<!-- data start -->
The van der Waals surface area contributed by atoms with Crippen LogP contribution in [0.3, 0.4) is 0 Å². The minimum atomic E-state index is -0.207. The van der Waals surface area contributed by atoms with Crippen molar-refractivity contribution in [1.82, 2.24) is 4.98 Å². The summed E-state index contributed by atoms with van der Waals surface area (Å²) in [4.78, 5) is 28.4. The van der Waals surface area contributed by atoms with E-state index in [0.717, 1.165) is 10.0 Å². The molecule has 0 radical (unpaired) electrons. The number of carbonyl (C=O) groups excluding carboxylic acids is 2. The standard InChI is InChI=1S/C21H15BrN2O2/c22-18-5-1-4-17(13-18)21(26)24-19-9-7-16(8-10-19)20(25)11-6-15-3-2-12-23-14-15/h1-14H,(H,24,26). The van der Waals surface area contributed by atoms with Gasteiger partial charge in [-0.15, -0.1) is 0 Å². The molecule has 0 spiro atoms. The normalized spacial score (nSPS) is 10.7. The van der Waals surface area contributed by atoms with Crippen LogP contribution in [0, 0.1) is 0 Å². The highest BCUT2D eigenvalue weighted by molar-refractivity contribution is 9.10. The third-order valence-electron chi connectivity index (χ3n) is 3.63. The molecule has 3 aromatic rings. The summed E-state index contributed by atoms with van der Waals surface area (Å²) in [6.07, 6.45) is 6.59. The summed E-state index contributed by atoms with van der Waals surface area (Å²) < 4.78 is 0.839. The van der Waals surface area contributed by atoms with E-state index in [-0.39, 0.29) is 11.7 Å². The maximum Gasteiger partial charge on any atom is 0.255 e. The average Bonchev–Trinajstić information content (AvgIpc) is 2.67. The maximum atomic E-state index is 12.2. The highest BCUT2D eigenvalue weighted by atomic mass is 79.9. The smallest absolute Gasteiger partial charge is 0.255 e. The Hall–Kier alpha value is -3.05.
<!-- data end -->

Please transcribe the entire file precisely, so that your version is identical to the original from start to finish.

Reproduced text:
The van der Waals surface area contributed by atoms with Crippen LogP contribution in [0.3, 0.4) is 0 Å². The minimum atomic E-state index is -0.207. The van der Waals surface area contributed by atoms with Crippen molar-refractivity contribution in [1.82, 2.24) is 4.98 Å². The summed E-state index contributed by atoms with van der Waals surface area (Å²) in [4.78, 5) is 28.4. The van der Waals surface area contributed by atoms with E-state index in [0.717, 1.165) is 10.0 Å². The molecule has 0 radical (unpaired) electrons. The number of carbonyl (C=O) groups excluding carboxylic acids is 2. The standard InChI is InChI=1S/C21H15BrN2O2/c22-18-5-1-4-17(13-18)21(26)24-19-9-7-16(8-10-19)20(25)11-6-15-3-2-12-23-14-15/h1-14H,(H,24,26). The van der Waals surface area contributed by atoms with Gasteiger partial charge in [-0.15, -0.1) is 0 Å². The molecule has 0 spiro atoms. The normalized spacial score (nSPS) is 10.7. The van der Waals surface area contributed by atoms with Crippen LogP contribution in [0, 0.1) is 0 Å². The highest BCUT2D eigenvalue weighted by molar-refractivity contribution is 9.10. The third-order valence-electron chi connectivity index (χ3n) is 3.63. The molecule has 3 aromatic rings. The summed E-state index contributed by atoms with van der Waals surface area (Å²) in [6.07, 6.45) is 6.59. The summed E-state index contributed by atoms with van der Waals surface area (Å²) < 4.78 is 0.839. The van der Waals surface area contributed by atoms with E-state index in [-0.39, 0.29) is 11.7 Å². The maximum Gasteiger partial charge on any atom is 0.255 e. The average Bonchev–Trinajstić information content (AvgIpc) is 2.67. The maximum atomic E-state index is 12.2. The highest BCUT2D eigenvalue weighted by atomic mass is 79.9. The smallest absolute Gasteiger partial charge is 0.255 e. The Hall–Kier alpha value is -3.05.